Tim Wu, Paul Bunyan, John Morgan discussed on Make Me Smart with Kai and Molly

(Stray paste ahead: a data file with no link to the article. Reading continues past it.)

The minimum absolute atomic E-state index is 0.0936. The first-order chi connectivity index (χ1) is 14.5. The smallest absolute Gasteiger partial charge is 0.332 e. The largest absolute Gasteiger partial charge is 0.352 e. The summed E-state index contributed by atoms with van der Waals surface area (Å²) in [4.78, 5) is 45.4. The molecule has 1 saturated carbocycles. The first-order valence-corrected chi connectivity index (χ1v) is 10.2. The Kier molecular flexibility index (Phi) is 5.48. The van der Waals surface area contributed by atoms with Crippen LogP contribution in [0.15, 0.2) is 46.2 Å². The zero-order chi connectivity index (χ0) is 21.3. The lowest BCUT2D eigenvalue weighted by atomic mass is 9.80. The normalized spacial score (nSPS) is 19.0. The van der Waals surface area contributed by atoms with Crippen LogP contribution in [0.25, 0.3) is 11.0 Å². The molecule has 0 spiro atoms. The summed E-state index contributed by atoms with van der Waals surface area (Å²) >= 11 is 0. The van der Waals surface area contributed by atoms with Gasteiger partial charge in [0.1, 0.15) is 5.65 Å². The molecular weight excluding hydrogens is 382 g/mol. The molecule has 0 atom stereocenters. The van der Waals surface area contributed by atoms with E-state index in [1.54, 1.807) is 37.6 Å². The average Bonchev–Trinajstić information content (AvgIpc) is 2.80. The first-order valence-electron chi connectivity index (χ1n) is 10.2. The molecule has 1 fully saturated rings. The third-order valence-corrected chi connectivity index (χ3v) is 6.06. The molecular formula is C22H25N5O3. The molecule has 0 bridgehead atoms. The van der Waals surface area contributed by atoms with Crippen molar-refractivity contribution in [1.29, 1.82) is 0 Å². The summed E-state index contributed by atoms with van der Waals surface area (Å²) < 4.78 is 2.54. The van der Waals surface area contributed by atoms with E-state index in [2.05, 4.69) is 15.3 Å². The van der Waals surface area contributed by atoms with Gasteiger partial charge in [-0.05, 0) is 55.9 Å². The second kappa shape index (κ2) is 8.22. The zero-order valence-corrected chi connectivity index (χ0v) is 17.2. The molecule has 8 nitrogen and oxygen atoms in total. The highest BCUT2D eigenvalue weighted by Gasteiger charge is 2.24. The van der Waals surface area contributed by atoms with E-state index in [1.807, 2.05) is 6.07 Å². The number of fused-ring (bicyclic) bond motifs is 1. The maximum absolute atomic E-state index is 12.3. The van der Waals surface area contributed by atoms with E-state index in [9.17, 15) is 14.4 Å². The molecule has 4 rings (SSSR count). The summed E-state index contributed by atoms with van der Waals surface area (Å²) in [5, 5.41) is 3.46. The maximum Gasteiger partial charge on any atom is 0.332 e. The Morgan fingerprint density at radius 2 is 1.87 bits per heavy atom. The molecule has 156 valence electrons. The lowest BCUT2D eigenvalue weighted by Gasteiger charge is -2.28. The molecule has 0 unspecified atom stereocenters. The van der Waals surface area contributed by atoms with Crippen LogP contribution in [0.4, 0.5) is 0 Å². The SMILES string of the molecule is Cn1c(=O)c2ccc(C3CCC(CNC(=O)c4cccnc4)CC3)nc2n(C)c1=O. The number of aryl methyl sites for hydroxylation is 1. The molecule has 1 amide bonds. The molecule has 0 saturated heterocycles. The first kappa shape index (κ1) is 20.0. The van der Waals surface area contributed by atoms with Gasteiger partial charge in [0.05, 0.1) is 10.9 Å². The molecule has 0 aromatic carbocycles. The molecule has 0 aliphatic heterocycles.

When you is. I'm ready. Overload everyone. I'm Molly would result. Welcome to make me. Smart wear. Come on. You know, when we say say tech con me, none of us. Oh, man. What do you want me to do here? I'm not sure I'm panicking. None of us is smart as all of this like Molly stepped on me bad. That's eight did. I'm so sorry. I totally Paul Bunyan. Do. Today's episode of make me, you know, what it's because we did it differently at the top. And I'm just telling the producers tell me to do. I am ginseng barris bone SABA. Let me just say, I don't know where I don't know where the French came from a to someone's been reading about macaroni this week, or that's too funny. Yeah. Maybe that's why today's episode at him is all about the problem with big nece bigness. It's a thing. It's in the title of a book. So now, we know sort true. It's a familiar topic to you all companies getting too big what that does to the economy, and to society, obviously, we have explored this a lot on make me smart. We talked to Neil Irwin from the New York Times. And the we talked about the Amazon effect, but our guest today. Tim Wu has a new book out looking at giant companies overall, including tech companies specifically and how they compare to the gilded age that time one hundred or so years ago when monopolies dominated our economy a to almost a religious. Sent it was like a an agreed upon philosophy of how to do business. Like, I didn't know actually until I was reading Tim Wu's book a lot about the gilded age this sort of period between eighteen seventy in one thousand nine hundred and about the it like we've all heard the names, Cornelius Vanderbilt, Andrew Carnegie, and John Morgan who built in Rockefeller and standard oil, and those that's the time in those are the companies that the book is about and how they got so big in how Louis Brandeis became kind of the first and only voice against monopolies and essentially prodded Roosevelt right to to break some of them up. I think standard oil was the first one after some intrepid reporting by a female journalist who pointed out all of the sort of very underhanded ways that it had achieved its monopoly. Tim Wu says we are headed back in that direction, which I should point out ended in the great depression. His new book is called the curse of bigness antitrust in the new. Gilded age. So the context goes like this. Yes, Tim is right in a lot of ways the company is getting bigger and more powerful. However, come you, look the most recent jobs report quarter million new jobs wages are up on Employment's down or steady at like three point seven percent, which is crazy low. So that's kind of where we started with Tim Wu, which is to say was a big deal. Well, I think we have to look at the bigger picture as opposed to last jobs report, if you look at any study of the last forty years, you see that that normal people employee's have gotten a flat to diminishing share of the returns of this economy, and you know, one or two good quarters shouldn't be the the candy. That makes us think this problem is has gone away. You know, the fact that wages have risen slightly over the last year doesn't make up for decades of stagnation, and that's technician is directly linked to the ability of corporations as a bargaining unit..

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